IT is the stretch of land which is pivotal to the whole history of Poole.

From the days of smuggling to 21st century tourism, Poole Quay has been the focal point for the town.

Poole was a busy port in the early 13th century. By the 15th century, pirates operated from the town, including the infamous Harry Paye, who brought his plundered valuables back to the town.

From the 16th century, fishing voyages to Newfoundland boosted the town’s economy. Some of the first settlers in Newfoundland set out from Poole Quay and the town exported manufactured goods there.

A Customs House was built in 1813 and a Harbour Office in 1820. The trade to Newfoundland came to an end after the Napoleonic Wars in 1815 but Poole continued to thrive, and for some years it had more ships departing to America than did any other port.

The first toll bridge between the north side of the Quay and Hamworthy was built in 1834 and the RNLI built a lifeboat station on the Quay in 1882.

In the 20th century, Poole became the D-Day embarkation point for tens of thousands of troops, many of them GIs billeted in local homes. The US Army took over quays, boatyards and yacht clubs around the town.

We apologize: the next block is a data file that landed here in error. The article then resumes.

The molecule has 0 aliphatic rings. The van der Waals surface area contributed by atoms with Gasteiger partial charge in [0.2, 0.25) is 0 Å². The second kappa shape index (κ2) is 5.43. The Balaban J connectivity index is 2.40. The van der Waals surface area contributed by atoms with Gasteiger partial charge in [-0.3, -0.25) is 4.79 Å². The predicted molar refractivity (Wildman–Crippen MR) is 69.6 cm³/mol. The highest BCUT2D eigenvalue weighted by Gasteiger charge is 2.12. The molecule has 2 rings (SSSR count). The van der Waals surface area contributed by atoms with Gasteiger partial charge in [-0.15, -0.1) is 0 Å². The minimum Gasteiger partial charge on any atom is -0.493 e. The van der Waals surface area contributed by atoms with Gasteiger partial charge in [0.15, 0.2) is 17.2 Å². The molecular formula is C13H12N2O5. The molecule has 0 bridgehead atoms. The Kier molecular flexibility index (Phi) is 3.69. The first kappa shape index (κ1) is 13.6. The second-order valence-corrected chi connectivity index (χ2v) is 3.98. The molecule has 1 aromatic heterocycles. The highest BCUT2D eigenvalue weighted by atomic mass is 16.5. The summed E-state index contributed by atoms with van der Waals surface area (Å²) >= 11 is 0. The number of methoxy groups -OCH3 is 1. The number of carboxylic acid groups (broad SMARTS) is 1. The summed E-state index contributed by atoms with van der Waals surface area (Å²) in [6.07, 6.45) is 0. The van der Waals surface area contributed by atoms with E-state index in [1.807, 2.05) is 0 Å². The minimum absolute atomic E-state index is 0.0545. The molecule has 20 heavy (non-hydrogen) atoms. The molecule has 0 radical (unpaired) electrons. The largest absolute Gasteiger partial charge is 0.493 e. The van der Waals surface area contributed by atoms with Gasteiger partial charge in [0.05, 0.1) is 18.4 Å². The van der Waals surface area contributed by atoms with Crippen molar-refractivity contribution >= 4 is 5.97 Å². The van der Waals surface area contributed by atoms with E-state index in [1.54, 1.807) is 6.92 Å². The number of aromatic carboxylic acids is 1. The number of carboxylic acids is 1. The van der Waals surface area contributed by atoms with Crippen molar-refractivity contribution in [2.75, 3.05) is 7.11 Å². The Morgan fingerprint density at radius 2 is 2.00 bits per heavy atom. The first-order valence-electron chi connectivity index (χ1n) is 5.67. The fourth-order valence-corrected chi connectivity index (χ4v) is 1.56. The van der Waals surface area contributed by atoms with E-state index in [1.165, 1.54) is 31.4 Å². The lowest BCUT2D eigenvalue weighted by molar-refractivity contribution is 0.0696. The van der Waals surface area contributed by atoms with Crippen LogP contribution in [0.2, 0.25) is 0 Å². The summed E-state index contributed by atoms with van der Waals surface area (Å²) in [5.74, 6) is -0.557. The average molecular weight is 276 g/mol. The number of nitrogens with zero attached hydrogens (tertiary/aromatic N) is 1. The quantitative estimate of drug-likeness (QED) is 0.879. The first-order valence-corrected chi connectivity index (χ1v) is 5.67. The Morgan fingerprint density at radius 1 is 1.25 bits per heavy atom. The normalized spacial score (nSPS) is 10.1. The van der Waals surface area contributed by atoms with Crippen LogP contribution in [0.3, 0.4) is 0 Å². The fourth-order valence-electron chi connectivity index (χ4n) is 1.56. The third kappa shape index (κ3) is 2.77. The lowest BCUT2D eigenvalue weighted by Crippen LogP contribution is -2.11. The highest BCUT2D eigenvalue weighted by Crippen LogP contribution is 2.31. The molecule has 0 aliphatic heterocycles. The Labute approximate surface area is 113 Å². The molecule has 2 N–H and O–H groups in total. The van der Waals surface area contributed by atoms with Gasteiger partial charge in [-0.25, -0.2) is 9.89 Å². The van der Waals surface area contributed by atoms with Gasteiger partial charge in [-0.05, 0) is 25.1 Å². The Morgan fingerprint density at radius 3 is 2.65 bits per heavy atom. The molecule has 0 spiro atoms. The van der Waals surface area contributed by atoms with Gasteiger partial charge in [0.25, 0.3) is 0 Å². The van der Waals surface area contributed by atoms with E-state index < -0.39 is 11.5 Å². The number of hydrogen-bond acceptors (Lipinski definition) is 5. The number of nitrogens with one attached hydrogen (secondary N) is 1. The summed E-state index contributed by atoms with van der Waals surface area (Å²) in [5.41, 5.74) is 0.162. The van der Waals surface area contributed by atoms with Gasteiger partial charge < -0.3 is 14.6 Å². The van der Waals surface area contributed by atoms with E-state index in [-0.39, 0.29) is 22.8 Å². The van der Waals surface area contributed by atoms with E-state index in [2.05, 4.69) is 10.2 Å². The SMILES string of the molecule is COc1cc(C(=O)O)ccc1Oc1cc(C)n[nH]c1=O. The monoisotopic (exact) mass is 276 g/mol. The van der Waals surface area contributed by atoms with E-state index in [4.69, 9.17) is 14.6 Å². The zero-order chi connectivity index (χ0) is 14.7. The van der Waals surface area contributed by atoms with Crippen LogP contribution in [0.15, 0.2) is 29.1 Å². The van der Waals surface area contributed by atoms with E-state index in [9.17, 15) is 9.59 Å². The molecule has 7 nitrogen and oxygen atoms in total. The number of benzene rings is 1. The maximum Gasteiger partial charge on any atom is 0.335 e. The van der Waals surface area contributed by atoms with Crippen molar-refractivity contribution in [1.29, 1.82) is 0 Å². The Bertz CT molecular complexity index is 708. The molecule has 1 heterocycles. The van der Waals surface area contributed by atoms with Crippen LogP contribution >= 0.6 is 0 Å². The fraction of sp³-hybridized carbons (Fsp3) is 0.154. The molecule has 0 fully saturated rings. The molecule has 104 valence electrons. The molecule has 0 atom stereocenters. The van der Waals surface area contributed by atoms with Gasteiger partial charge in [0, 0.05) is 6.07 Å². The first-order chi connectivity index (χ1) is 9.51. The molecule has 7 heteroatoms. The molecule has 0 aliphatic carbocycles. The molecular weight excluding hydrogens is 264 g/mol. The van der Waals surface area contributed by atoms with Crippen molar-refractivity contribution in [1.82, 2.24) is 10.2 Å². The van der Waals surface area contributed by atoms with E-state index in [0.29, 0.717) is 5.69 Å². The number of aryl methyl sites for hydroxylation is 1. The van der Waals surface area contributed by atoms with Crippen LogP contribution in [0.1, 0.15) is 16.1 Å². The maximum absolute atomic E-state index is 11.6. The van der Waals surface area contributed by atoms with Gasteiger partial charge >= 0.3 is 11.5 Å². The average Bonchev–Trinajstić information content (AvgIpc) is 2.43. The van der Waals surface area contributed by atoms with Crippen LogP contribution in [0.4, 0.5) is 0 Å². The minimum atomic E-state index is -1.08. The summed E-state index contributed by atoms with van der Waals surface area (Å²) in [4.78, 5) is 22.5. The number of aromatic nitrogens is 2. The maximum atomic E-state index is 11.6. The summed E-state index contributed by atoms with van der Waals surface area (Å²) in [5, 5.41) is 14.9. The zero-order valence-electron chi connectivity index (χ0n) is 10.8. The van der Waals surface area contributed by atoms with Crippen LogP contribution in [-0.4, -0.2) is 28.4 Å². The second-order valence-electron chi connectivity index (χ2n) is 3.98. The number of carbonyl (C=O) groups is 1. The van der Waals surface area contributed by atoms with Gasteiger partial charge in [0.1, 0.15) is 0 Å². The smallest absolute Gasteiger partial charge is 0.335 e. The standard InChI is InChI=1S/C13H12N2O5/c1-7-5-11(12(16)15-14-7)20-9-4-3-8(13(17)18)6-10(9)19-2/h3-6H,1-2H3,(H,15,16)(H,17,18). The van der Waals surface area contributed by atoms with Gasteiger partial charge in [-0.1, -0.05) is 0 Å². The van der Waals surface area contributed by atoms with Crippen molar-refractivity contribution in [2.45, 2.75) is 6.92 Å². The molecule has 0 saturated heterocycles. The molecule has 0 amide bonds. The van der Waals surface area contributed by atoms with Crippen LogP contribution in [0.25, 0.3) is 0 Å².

After the war, the Quay changed as tourism became a more important part of Poole’s economy compared with industry.

The southern side of the Quay was still devoted to trade and industry. Its most famous occupant today is Sunseeker, which manufactures its luxury boats there for selling around the world.

On the opposite side, Poole Pottery remained the best-known name, making its products there for most of the century. Increasingly, the pottery was a tourist attraction as well as a workplace.

The pubs which served working men on the industrial Quay increasingly welcomed tourists, as did new take-away kiosks and ice cream stands.

Passenger boats offered tours of the harbour and trips to Brownsea Island and Wareham.

The Quay became the focal point for a host of events, including the New Year Bath Race, the Beating of the Bounds, the arrival by boat of Father Christmas, and the St George’s Day parade by Scouts, who march past a statue of the movement’s founder, Lord Baden-Powell.

In 1991, the Quay saw the arrival of a huge sculpture, Sea Music, by Sir Anthony Caro. At the end of the century, the Dolphin Quays building replaced Poole Pottery’s factory.

Today, there are plans for 82 homes plus retail units at the former Poole Pottery shop and Swan Inn, while the restaurant Rockfish plans to take over the Purbeck Pottery building.

They are the latest changes to a Quay which has rarely stayed still for long.